Ferdinand I (Spanish: Fernando I; 27 November 1380 – 2 April 1416 in Igualada, Òdena) named Ferdinand of Antequera and also the Just (or the Honest) was king of Aragon, Valencia, Majorca, Sardinia and (nominal) Corsica and king of Sicily, duke (nominal) of Athens and Neopatria, and count of Barcelona, Roussillon and Cerdanya (1412–1416). He was also regent of Castile (1406–1416).
|King of Aragon, Valencia, Majorca, Sicily, Sardinia and Corsica|
Count of Barcelona, Roussillon, and Cerdanya
Duke of Athens and Neopatria
|Reign||3 September 1412 – 2 April 1416|
|Coronation||January 1414 (Zaragoza)|
|Predecessor||Martin the Humane|
|Successor||Alfonso the Magnanimous|
|Born||27 November 1380|
Medina del Campo
|Died||2 April 1416 (aged 35)|
|Consort||Eleanor of Alburquerque|
|Alfonso V, King of Aragon|
Maria, Queen of Castile
John II, King of Aragon
Henry, Duke of Villena
Eleanor, Queen of Portugal
Peter, Count of Alburquerque
|Father||John I of Castile|
|Mother||Eleanor of Aragon|
Ferdinand was born 27 November 1380 in Medina del Campo, the younger son of King John I of Castile and Eleanor of Aragon.
On 15 August 1403 in Medina del Campo, Ferdinand founded a new order of knighthood, the Order of the Jar.
In 1406, upon the death of his elder brother, King Henry III of Castile, Ferdinand declined the Castilian crown and instead, with Henry's widow Catherine of Lancaster, became coregent during the minority of his nephew John II of Castile. In this capacity he distinguished himself by his prudent administration of domestic affairs.
In a war with the Muslim Kingdom of Granada, he conquered the town of Antequera (1410), whence his surname.
After Ferdinand's maternal uncle, King Martin I of Aragon (Martin II of Sicily), died without surviving legitimate issue, Ferdinand was chosen King of Aragon in 1412 to succeed him in the Compromise of Caspe. The other candidate, Count James II of Urgell (see Counts of Urgell), revolted and Ferdinand dissolved the County of Urgell in 1413.
Ferdinand created the title of Prince of Girona for the heir of the Crown of Aragon on 19 February 1416.
The most notable accomplishment of his brief reign was his agreement in 1416 to depose the Antipope Benedict XIII, thereby helping to end the Western Schism, which had divided the Roman Catholic Church for nearly 40 years.
He is buried in the Crown of Aragon's royal pantheon of the monastery of Poblet, in a magnificent tomb ordered by his son Alfonso to Pere Oller in 1417.
The Italian humanist Lorenzo Valla wrote an official biography of Ferdinand, Historiarum Ferdinandi regis Aragonum libri sex.
Family and childrenEdit
In 1393 Ferdinand married Eleanor of Alburquerque (1374–1435). They had seven children:
- Alfonso V of Aragon (1396–1458), king of Aragon, Sicily and Naples, married Maria of Castile
- Maria of Aragon, (1403–1445), queen of Castile, first wife of John II of Castile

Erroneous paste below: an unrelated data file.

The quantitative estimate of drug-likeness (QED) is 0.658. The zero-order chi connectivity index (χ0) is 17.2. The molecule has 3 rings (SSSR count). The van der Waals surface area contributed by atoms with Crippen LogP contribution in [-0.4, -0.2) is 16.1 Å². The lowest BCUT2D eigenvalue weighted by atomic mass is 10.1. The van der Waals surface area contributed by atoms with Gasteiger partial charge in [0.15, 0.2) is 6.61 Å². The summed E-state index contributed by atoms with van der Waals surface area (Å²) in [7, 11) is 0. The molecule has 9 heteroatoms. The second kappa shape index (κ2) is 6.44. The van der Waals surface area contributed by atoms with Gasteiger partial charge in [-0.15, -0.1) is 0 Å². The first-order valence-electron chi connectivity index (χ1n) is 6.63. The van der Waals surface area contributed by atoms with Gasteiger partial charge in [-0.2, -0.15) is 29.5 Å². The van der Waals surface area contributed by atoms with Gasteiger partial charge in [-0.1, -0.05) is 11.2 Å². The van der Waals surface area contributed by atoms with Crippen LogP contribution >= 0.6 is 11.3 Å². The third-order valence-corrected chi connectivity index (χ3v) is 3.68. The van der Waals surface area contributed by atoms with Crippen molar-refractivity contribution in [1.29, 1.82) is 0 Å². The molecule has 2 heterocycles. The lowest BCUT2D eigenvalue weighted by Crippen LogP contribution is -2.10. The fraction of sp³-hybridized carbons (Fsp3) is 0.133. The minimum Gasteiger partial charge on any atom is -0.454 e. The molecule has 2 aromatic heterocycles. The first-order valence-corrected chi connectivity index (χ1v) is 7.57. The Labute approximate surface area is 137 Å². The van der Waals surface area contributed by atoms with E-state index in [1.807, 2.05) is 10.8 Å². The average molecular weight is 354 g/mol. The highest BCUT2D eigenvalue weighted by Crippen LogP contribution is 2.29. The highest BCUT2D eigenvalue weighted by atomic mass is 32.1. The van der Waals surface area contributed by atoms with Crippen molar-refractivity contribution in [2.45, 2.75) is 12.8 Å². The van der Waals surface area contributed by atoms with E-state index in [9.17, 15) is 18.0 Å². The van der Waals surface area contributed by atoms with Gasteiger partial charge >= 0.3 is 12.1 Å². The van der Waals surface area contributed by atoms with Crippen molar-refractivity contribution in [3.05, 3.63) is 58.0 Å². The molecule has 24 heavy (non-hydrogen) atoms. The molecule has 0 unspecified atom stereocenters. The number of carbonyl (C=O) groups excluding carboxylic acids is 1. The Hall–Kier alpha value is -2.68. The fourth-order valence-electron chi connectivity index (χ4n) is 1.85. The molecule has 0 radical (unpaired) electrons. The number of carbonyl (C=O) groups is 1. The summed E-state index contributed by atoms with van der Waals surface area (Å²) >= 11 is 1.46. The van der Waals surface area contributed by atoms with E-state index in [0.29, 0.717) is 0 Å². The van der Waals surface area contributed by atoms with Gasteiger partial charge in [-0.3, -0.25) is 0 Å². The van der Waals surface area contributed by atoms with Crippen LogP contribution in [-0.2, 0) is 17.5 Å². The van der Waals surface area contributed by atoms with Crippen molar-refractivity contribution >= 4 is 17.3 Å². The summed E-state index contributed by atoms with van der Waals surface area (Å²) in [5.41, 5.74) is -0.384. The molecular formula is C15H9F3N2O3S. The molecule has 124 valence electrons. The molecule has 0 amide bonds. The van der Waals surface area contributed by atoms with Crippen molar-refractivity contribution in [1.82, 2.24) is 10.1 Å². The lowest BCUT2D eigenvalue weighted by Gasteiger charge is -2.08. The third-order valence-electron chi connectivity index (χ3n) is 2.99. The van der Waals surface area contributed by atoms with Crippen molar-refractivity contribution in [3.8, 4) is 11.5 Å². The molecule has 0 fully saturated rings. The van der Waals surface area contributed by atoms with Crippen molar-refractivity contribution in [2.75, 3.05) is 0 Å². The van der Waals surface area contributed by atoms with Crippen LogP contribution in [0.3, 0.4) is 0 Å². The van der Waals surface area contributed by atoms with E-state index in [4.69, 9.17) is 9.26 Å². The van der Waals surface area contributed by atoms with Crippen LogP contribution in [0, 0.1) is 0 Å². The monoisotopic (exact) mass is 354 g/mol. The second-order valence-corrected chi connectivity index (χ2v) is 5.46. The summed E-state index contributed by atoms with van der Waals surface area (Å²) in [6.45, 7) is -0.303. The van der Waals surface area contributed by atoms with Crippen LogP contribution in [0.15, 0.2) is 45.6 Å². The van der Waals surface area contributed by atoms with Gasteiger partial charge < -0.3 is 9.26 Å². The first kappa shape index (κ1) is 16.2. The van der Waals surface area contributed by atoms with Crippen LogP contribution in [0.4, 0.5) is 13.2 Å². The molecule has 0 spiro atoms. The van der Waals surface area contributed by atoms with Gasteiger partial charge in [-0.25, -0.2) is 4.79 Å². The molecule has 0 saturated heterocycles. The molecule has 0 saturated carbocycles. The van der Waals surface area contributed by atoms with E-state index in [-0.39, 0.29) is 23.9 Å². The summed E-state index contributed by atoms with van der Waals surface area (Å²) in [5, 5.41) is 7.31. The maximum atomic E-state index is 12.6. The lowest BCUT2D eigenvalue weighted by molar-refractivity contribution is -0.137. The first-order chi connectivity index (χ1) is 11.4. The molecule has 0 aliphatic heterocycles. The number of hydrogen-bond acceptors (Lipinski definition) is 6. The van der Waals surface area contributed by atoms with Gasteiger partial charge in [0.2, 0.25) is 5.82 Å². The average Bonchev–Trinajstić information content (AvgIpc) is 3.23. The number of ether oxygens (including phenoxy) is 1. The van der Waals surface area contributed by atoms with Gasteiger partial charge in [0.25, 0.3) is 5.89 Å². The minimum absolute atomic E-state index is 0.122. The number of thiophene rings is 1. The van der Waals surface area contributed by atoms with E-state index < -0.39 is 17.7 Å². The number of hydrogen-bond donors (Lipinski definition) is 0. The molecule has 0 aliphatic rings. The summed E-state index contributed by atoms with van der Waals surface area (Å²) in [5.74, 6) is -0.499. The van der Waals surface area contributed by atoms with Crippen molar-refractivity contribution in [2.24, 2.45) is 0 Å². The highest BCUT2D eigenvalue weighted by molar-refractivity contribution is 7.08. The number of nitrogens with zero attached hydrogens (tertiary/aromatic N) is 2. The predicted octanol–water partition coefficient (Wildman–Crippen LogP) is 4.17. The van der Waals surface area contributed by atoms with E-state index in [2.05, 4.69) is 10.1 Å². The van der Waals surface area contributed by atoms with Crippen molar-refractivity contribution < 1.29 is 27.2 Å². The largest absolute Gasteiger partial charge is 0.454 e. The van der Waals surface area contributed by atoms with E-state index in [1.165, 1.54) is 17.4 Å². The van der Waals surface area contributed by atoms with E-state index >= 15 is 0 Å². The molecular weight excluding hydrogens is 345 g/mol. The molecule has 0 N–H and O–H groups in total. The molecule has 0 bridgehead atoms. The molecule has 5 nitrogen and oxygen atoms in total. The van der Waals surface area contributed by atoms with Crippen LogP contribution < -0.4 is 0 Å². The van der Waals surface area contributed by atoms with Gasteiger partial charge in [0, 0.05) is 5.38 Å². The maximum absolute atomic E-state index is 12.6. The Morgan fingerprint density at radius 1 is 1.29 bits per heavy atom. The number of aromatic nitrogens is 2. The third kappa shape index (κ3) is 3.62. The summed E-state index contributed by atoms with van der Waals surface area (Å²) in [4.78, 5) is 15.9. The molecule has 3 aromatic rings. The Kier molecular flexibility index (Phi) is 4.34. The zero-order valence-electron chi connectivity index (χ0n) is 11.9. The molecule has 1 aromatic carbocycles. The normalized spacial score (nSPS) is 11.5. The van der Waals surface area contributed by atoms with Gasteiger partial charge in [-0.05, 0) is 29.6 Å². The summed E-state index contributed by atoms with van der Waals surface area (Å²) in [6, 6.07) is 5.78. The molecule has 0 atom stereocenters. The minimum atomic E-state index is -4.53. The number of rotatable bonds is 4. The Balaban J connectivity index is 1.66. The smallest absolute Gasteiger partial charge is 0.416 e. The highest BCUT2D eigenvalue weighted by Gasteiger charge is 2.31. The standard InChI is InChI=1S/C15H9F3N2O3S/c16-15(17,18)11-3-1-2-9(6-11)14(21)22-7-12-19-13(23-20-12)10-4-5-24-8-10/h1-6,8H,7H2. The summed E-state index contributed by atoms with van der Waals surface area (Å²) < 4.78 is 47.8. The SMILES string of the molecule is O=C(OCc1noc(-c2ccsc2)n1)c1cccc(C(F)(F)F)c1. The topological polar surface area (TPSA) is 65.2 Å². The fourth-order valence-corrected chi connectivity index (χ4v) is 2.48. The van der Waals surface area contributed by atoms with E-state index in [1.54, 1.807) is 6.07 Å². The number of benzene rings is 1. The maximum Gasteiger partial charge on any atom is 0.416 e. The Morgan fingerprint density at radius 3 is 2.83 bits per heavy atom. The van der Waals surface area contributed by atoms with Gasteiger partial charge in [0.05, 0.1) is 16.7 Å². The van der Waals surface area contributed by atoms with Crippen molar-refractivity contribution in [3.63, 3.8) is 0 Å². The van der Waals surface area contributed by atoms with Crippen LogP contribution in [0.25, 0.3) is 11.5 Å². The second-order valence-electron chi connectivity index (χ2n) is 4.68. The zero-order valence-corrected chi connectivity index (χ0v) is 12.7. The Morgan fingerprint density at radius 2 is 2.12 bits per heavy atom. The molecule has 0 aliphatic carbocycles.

- John II of Aragon (1398–1479)
- Henry of Aragon (c. 1400-1445), duke of Villena, count of Alburquerque and Empuries, lord of Sogorb, etc. and grand master of the military Order of Santiago, married Catherine of Castile
- Eleanor of Aragon, (1402–1445), queen of Portugal, who married Edward I of Portugal
- Peter of Aragon (1406–1438), count of Alburquerque and duke of Noto
- Sancho of Aragon (c.1400–1416), grand master of the Orders of Calatrava and Alcántara
Appearance and characterEdit
"He was tall, a little more than average, and thin and ruddy, and his cheeks had a few freckles... very patient to all who wanted to talk to him, even if their speeches were ordinary or not well-reasoned..."
|Alfonso IV of Aragon|
|Peter IV of Aragon||James I of Urgell|
|Peter II of Urgell|
|John I of Castile||Eleanor of Aragon||Martin of Aragon||Isabella of Aragon||James II of Urgell|
|Catherine of Lancaster||Henry III of Castile||Ferdinand I of Aragon|
|John II of Castile|
- ^ Jones 1997, p. 122.
- ^ Torres Fontes 1980, p. 99.
- ^ Hillgarth 1976, p. 408.
- ^ a b c d e f Hillgarth 1976, p. 407.
- ^ a b Ward, Prothero & Leathes 1911, p. 80.
- ^ Watanabe 1988, p. 136.
- ^ From Crónica de Juan II by Alvar García de Santa María
- Hillgarth, J.N. (1976). The Spanish Kingdoms, 1250-1516. Vol. I. Clarendon Press.
- Jones, J. A. P. (1997). Europe, 1500-1600. Thomas Nelson and Sons Ltd.
- Torres Fontes, Juan (1980). "Don Fernando de Antequera y la romántica caballeresca". Miscelánea Medieval Murciana (5): 83–120. doi:10.6018/j5141. hdl:10201/16401.
- Ward, A.W.; Prothero, G.W.; Leathes, Stanley, eds. (1911). The Cambridge Modern History. Vol. XIII. Cambridge at the University Press.
- Watanabe, Morimichi (1988). Christianson, Gerald; Izbicki, Thomas M. (eds.). Nicholas of Cusa – A Companion to his Life and his Times. Ashgate Publishing Limited.
- T. N. Bisson, The Medieval Crown of Aragon. ISBN 0-19-820236-9
- Ferdinand I of Catalonia-Aragon in the Catalan Hyperencyclopaedia
- H. J. Chaytor, A History of Aragon and Catalonia, ch. 14, "The 'Compromise' of Caspe".
- La Monarquía Hispánica: Fernando I el de Antequera (1412-1416) (in Spanish)
- Article of Francesca Español Bertran on his tomb in Poblet (in Spanish)